Do Your Job Right, PTPTN


By Kee Thuan Chye
Malaysian Digest
21 November 2012

It’s unbelievable how lackadaisical the National Higher Education Fund Corporation (PTPTN) is in collecting loan payments. These, after all, constitute the rakyat’s money, and it is the responsibility of the corporation to be accountable for it. And yet its chief executive officer, Agos Cholan, can say, in an interview with Malaysiakini, that it tells its debtors to pay whatever they can.

Whatever they can! What kind of an attitude is that? Isn’t it encouraging defaulters?

Is PTPTN not concerned about getting back the money because the money belongs to others? Is it plainly incompetent? Is it poorly run? If so, it reflects badly on the government we have.

In fact, the least the Government could do now is crack the whip on the people heading PTPTN to ensure that they do their job well, and if they don’t, it should have them replaced.

After all, we are talking about huge sums of money being loaned out. As it is, the total amount stands at RM45.41 billion, and by the end of the year, it will reach RM50 billion.

That’s not small pickings. It’s money that could be used for the good of the rakyat – a lot of good. If some of it is not recovered when the loans are due, more money will have to be pumped into the fund. Where will that money come from?

Of course, we can say that PTPTN money is for the good cause of higher education so it might be all right if the recipients don’t pay back or take their time to do so, but a loan is a loan. Its terms and conditions have to be respected. If you tak berani tanggung, you shouldn’t take a loan. You can’t say afterwards that paying back will cause you to be in debt. You should know what you’ll be in for.

Of course, if the Government decides to scrap PTPTN and write off the loans, that’s a totally different matter. But until that happens, the loan agreement is sacrosanct.

Even for a scholarship, there is usually the condition of the recipient being bonded by employment to the Government after graduation, which he or she must respect. If they renege, they must pay back in cash.

But more than the issue of money, what is important to consider here is that this is not the way to run a government agency. By not doing its job the way it should, PTPTN is showing a bad example of government operations.

As for Agos Cholan, the things he said in the interview reflect an unseemly attitude. If he brings that to bear in his job, he should seriously reconsider his position.

He said PTPTN wants to do things “the nice way”, i.e. it refuses to come down hard on debtors. How could he say that? It’s not the role of PTPTN to be “nice”.

How could he also say, “So far, we have been quite nice and moderate. We advertise in newspapers, on billboards and hold awareness campaigns to tell the people, ‘Pay back lah’”.

That sounds utterly unprofessional. And of course if PTPTN puts it that way, nobody’s going to pay lah. So perhaps we could say, “Agos Cholan should step down lah.”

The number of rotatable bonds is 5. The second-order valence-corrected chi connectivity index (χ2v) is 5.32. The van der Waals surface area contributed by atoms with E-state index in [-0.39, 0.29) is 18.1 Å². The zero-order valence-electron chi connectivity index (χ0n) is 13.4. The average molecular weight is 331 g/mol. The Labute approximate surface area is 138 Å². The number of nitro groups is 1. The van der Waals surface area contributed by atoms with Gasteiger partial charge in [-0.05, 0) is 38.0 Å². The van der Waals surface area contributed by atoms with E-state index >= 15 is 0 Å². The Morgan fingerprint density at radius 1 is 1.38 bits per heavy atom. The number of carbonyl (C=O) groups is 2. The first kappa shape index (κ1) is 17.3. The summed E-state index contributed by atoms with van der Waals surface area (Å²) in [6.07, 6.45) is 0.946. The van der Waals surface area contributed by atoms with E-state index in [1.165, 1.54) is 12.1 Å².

He said 130,000 or so debtors have been blacklisted, and of these, only 20 per cent have started paying back. “The rest have not come forward yet. We are still waiting,” he added.

Still waiting? If creditors were to just wait for their debtors to come to them, they’d be out of business in a flash! Sure, PTPTN is not a commercial enterprise or a profit-making organisation, but it is a trustee of the rakyat’s resources.

PTPTN should be proactive instead and go after the debtors. But wait! There is a problem. According to sources quoted by Malaysiakini, many of the students to whom PTPTN gave out loans cannot be traced.

This is incredulous. It reeks of incompetency of the highest order. Keeping track of one’s debtors is the most basic of functions. Otherwise, how can you ensure getting back your money? So how could PTPTN be so lax about keeping proper records and updating them continually?

Agos Cholan is a former banker; he should know better than most people that you can’t lend money and later lose contact with the people you lent it to. What’s his excuse?

Apparently, PTPTN’s database suffered a disaster when it was converted into electronic data under a system that didn’t work well and was then tinkered with under a different system that made it worse. It is now being rebuilt based on the first system, “running on an old engine”. The process has of course cost a lot of money – and a lot of misplacement of data. And “running on an old engine” doesn’t sound like a good prospect.

Agos admits that there was a time when PTPTN couldn’t justify RM5 billion worth of loans – “we didn’t know who took out loans or who has paid; the numbers weren’t there”. This sounds harrowing when so much money is at stake. But he assures us that “it has all been rectified”.

Rectifying it is one thing; using it to spring to action to recover the money is another. Agos eschews using debt collection agencies because he’s worried they might “not be professional enough”.